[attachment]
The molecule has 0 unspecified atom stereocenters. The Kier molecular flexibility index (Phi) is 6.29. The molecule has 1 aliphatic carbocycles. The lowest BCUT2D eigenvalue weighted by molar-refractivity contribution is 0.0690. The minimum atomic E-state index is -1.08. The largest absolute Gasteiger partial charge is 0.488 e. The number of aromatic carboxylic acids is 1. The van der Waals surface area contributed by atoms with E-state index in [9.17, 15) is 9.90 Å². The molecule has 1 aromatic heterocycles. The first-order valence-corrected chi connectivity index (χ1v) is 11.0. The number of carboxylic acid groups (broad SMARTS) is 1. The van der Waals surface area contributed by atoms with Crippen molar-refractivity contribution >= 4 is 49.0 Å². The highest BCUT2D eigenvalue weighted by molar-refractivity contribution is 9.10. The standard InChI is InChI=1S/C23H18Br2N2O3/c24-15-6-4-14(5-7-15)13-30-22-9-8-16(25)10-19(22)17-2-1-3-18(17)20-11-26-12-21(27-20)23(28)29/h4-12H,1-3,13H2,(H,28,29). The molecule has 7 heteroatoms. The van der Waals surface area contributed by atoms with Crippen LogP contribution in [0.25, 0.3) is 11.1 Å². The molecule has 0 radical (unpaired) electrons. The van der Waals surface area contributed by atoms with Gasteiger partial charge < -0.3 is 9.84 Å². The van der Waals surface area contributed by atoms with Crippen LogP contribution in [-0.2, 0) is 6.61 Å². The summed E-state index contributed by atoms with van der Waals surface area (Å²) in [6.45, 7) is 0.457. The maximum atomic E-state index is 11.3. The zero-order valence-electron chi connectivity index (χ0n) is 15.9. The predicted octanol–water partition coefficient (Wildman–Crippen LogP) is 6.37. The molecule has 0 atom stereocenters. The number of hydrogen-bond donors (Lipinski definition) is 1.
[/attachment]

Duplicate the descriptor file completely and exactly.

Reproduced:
The molecule has 0 unspecified atom stereocenters. The Kier molecular flexibility index (Phi) is 6.29. The molecule has 1 aliphatic carbocycles. The lowest BCUT2D eigenvalue weighted by molar-refractivity contribution is 0.0690. The minimum atomic E-state index is -1.08. The largest absolute Gasteiger partial charge is 0.488 e. The number of aromatic carboxylic acids is 1. The van der Waals surface area contributed by atoms with E-state index in [9.17, 15) is 9.90 Å². The molecule has 1 aromatic heterocycles. The first-order valence-corrected chi connectivity index (χ1v) is 11.0. The number of carboxylic acid groups (broad SMARTS) is 1. The van der Waals surface area contributed by atoms with Crippen molar-refractivity contribution >= 4 is 49.0 Å². The highest BCUT2D eigenvalue weighted by molar-refractivity contribution is 9.10. The standard InChI is InChI=1S/C23H18Br2N2O3/c24-15-6-4-14(5-7-15)13-30-22-9-8-16(25)10-19(22)17-2-1-3-18(17)20-11-26-12-21(27-20)23(28)29/h4-12H,1-3,13H2,(H,28,29). The molecule has 7 heteroatoms. The van der Waals surface area contributed by atoms with Crippen LogP contribution in [0.25, 0.3) is 11.1 Å². The molecule has 0 radical (unpaired) electrons. The van der Waals surface area contributed by atoms with Gasteiger partial charge < -0.3 is 9.84 Å². The van der Waals surface area contributed by atoms with Crippen LogP contribution in [-0.2, 0) is 6.61 Å². The summed E-state index contributed by atoms with van der Waals surface area (Å²) in [6.45, 7) is 0.457. The maximum atomic E-state index is 11.3. The zero-order valence-electron chi connectivity index (χ0n) is 15.9. The predicted octanol–water partition coefficient (Wildman–Crippen LogP) is 6.37. The molecule has 0 atom stereocenters. The number of hydrogen-bond donors (Lipinski definition) is 1.